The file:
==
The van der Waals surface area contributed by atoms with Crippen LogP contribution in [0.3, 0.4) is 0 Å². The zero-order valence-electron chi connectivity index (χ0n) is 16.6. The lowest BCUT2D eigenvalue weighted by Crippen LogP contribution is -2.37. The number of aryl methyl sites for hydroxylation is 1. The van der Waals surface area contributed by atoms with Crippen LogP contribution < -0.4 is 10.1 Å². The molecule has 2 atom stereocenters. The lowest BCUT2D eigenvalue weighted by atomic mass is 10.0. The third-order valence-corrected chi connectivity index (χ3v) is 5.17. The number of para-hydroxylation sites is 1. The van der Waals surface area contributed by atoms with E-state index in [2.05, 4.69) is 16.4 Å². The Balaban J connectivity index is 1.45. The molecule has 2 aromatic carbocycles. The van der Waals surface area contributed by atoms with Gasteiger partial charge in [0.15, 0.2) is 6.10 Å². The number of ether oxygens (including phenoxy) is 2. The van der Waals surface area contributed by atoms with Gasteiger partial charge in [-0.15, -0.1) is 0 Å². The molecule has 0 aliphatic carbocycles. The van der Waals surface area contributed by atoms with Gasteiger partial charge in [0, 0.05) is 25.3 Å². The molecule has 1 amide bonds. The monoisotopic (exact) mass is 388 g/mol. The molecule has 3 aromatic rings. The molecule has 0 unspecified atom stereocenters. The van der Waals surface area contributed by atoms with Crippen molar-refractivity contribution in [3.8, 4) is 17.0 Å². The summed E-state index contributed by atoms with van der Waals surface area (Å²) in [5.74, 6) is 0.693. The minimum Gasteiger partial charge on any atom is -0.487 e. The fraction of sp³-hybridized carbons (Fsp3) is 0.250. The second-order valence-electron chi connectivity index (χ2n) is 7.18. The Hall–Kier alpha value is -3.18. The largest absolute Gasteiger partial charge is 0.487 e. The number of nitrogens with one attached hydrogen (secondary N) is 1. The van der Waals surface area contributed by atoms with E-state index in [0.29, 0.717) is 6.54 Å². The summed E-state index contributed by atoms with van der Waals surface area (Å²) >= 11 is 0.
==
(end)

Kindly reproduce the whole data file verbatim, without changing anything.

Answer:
The van der Waals surface area contributed by atoms with Crippen LogP contribution in [0.3, 0.4) is 0 Å². The zero-order valence-electron chi connectivity index (χ0n) is 16.6. The lowest BCUT2D eigenvalue weighted by Crippen LogP contribution is -2.37. The number of aryl methyl sites for hydroxylation is 1. The van der Waals surface area contributed by atoms with Crippen LogP contribution < -0.4 is 10.1 Å². The molecule has 2 atom stereocenters. The lowest BCUT2D eigenvalue weighted by atomic mass is 10.0. The third-order valence-corrected chi connectivity index (χ3v) is 5.17. The number of para-hydroxylation sites is 1. The van der Waals surface area contributed by atoms with E-state index in [2.05, 4.69) is 16.4 Å². The Balaban J connectivity index is 1.45. The molecule has 2 aromatic carbocycles. The van der Waals surface area contributed by atoms with Gasteiger partial charge in [0.15, 0.2) is 6.10 Å². The number of ether oxygens (including phenoxy) is 2. The van der Waals surface area contributed by atoms with Gasteiger partial charge in [-0.15, -0.1) is 0 Å². The molecule has 0 aliphatic carbocycles. The van der Waals surface area contributed by atoms with Gasteiger partial charge in [0, 0.05) is 25.3 Å². The molecule has 1 amide bonds. The monoisotopic (exact) mass is 388 g/mol. The molecule has 3 aromatic rings. The molecule has 0 unspecified atom stereocenters. The van der Waals surface area contributed by atoms with Crippen molar-refractivity contribution in [3.8, 4) is 17.0 Å². The summed E-state index contributed by atoms with van der Waals surface area (Å²) in [5.74, 6) is 0.693. The minimum Gasteiger partial charge on any atom is -0.487 e. The fraction of sp³-hybridized carbons (Fsp3) is 0.250. The second-order valence-electron chi connectivity index (χ2n) is 7.18. The Hall–Kier alpha value is -3.18. The largest absolute Gasteiger partial charge is 0.487 e. The number of nitrogens with one attached hydrogen (secondary N) is 1. The van der Waals surface area contributed by atoms with E-state index in [0.29, 0.717) is 6.54 Å². The summed E-state index contributed by atoms with van der Waals surface area (Å²) >= 11 is 0.